Thursday, February 13, 2003

Homeschool or not?
Woodeene Koenig-Bricker is concerned about the attitude of many homeschoolers, who seem to think that anyone who doesn’t school their children at home is being irresponsible. I agree with her 1000% (as does my wife) that homeschoolers can be quite arrogant and elitist. They should just SHUT UP about other people’s education choices, just as much as they would expect others to shut up about their choice to home school or to have a zillion children, and for much the same reason: the decision is up to the parents (in the context of Church teaching and in consultation with the wise). As Woodeene says, “Make your own prayerful choice, but don’t impose your choice on someone else or judge anyone else’s choice in this area.”

Where I differ from Woodeene, however, is in her statement that “homeschooling is not a salvific matter. It is a choice, pure and simple. If you homeschool and it works for your family, great. If you don’t homeschool and it works for your family that’s great too.” The Church teaching does say something about the family and education. Specifically, I believe that, contrary to Woodeene’s assertion, the Church does teach that home education is the “automatic default” for Catholic education.

Now, before you get up in arms, hear me out. I speaking specifically of the educative responsibility of parents that flows from the procreative purpose of marriage as expressed in, for instance, Familiaris Consortio. Parents are the first and always most important teachers of their children.

This does not mean that they have to do all the teaching. Parents have a responsibility also to seek whatever assistance from the Church, from schools and even from the state they need to fulfill their educative responsibilities. Even “homeschooling” families don’t ever do it alone. They seek the assistance of each other, experts in the community, community education programs, public schools, distance learning programs, etc. So, all Catholic families home school. All seek assistance in that effort. The question is not whether to home school or not, but how much outside assistance one needs in order to give one’s child a solid, Catholic education The answer to that question is dependent on all kinds of contingencies both internal to the family and external to it. As Woodeene points out, for instance, some parents have more of an aptitude for teaching academic subjects than others.

Among the important external factors that affect educative choice is the quality of outside educational assistant available. The Church is not really neutral on this. The ideal is a solid, Catholic environment. Public schools, especially in our day, do not provide this and more often than not seem to provide an environment that in inimical to a Catholic world view. If a parent chooses to put his child in this environment, I’d say he must have a clear and well developed plan on how do counteract the negative influences that his child will receive at the school.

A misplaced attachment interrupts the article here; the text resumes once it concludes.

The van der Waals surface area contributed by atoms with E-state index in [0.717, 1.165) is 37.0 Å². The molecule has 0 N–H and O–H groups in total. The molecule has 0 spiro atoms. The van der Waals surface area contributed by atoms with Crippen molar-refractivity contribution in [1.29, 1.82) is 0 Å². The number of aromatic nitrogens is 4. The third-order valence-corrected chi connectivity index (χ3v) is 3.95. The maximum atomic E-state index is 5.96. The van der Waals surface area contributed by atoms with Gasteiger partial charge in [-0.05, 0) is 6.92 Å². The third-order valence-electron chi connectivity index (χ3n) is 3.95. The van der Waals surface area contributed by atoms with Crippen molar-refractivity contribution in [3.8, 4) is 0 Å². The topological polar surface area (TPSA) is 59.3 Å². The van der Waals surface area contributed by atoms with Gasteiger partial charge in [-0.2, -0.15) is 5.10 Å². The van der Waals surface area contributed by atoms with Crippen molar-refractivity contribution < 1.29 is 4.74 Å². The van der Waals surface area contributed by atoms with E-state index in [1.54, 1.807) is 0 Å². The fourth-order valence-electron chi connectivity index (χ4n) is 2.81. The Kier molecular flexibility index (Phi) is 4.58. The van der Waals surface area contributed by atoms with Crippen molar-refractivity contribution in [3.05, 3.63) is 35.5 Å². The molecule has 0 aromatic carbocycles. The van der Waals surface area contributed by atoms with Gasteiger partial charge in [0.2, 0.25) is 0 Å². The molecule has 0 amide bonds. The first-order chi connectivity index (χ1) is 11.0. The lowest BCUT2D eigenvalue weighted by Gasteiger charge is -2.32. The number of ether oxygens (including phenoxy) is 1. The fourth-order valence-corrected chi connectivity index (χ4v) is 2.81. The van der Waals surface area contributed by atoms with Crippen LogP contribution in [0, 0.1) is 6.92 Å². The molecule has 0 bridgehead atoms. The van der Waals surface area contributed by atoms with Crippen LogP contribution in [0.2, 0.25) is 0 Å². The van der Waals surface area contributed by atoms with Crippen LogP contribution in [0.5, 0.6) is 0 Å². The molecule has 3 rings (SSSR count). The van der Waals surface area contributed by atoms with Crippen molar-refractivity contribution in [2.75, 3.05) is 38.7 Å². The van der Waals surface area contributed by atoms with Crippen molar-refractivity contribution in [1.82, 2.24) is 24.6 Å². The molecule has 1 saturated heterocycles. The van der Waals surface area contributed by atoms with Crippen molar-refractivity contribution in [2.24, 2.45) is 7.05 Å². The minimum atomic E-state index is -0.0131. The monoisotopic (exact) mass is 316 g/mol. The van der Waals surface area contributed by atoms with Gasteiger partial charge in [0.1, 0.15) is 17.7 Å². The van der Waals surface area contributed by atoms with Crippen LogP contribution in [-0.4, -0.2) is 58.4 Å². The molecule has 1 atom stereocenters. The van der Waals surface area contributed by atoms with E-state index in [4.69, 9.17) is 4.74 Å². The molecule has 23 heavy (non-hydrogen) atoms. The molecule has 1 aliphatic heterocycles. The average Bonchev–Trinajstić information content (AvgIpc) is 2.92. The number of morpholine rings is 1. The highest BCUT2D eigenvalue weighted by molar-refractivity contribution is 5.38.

As for Catholic schools, they are really a mixed bag. Some of them are not much better than public schools with a Mass (or a prayer service) once a month. The teachers are pro choice, the curriculum is about as P.C. as you can get, the spirituality is often syncretistic and New Agey. Many home school families felt forced into their choice by this kind of shenanigans at their local Catholic school. I’d say that the kind of mixed signals sent by this kind of environment are very dangerous and, if possible, ought to be avoided. I’d think sending a child to public school might even be better, because at least then you don’t have to figure out a way to tell your child that their teachers are wrong without seeming to undermine the authority of the Church. I know of some professors at Franciscan University who chose public schools precisely for this reason.

In a way I think the choice to keep the children at home is similar to the choice to have a large family, and indeed related to it by the fact that both flow from the procreative purpose of marriage. While keeping your children at home isn’t exactly the default for the Church, it is certainly commendable. But, just like the choice to space children, the educative choices of the parents are their responsibility, based on their own prudential judgment. No one should look down on someone who, in faith, and with prayerful discernment, chooses a different option.

The home is always the most important factor in a child’s education, no matter what other educative opportunities the parents avail themselves of. That is why, for instance, the question of what and how much television a child watches may be as important as what school he or she goes to. In the end I’m saying that Woodeene did homeschool. I’m sure that if her son got a solid Catholic education it had as much to do with what he got at home as anywhere. She also availed herself of the assistance she needed to give her son a great education. Those of us who home school need to shut up about it.

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